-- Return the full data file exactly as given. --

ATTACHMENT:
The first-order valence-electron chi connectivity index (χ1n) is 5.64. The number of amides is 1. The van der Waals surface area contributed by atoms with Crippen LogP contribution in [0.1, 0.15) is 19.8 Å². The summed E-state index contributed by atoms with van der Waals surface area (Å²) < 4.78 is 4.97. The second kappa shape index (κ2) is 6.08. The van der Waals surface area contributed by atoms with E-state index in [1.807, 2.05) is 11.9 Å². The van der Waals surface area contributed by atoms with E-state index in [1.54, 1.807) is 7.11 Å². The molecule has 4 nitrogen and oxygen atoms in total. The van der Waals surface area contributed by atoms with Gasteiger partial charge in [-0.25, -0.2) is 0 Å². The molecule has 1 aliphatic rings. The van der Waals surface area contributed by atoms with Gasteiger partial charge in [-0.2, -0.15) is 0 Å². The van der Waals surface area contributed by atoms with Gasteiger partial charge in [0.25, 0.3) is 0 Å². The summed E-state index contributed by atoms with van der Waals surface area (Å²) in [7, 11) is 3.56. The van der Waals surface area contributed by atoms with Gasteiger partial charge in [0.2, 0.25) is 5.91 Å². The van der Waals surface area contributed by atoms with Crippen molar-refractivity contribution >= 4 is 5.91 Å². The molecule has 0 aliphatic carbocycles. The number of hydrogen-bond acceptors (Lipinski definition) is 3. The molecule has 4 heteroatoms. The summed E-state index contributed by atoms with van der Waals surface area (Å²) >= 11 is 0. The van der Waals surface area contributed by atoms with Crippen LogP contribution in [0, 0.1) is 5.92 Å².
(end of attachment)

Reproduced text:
The first-order valence-electron chi connectivity index (χ1n) is 5.64. The number of amides is 1. The van der Waals surface area contributed by atoms with Crippen LogP contribution in [0.1, 0.15) is 19.8 Å². The summed E-state index contributed by atoms with van der Waals surface area (Å²) < 4.78 is 4.97. The second kappa shape index (κ2) is 6.08. The van der Waals surface area contributed by atoms with E-state index in [1.807, 2.05) is 11.9 Å². The van der Waals surface area contributed by atoms with E-state index in [1.54, 1.807) is 7.11 Å². The molecule has 4 nitrogen and oxygen atoms in total. The van der Waals surface area contributed by atoms with Gasteiger partial charge in [-0.25, -0.2) is 0 Å². The molecule has 1 aliphatic rings. The van der Waals surface area contributed by atoms with Gasteiger partial charge in [-0.2, -0.15) is 0 Å². The van der Waals surface area contributed by atoms with Gasteiger partial charge in [0.25, 0.3) is 0 Å². The summed E-state index contributed by atoms with van der Waals surface area (Å²) in [7, 11) is 3.56. The van der Waals surface area contributed by atoms with Gasteiger partial charge in [0.2, 0.25) is 5.91 Å². The van der Waals surface area contributed by atoms with Crippen molar-refractivity contribution >= 4 is 5.91 Å². The molecule has 0 aliphatic carbocycles. The number of hydrogen-bond acceptors (Lipinski definition) is 3. The molecule has 4 heteroatoms. The summed E-state index contributed by atoms with van der Waals surface area (Å²) >= 11 is 0. The van der Waals surface area contributed by atoms with Crippen LogP contribution in [0, 0.1) is 5.92 Å².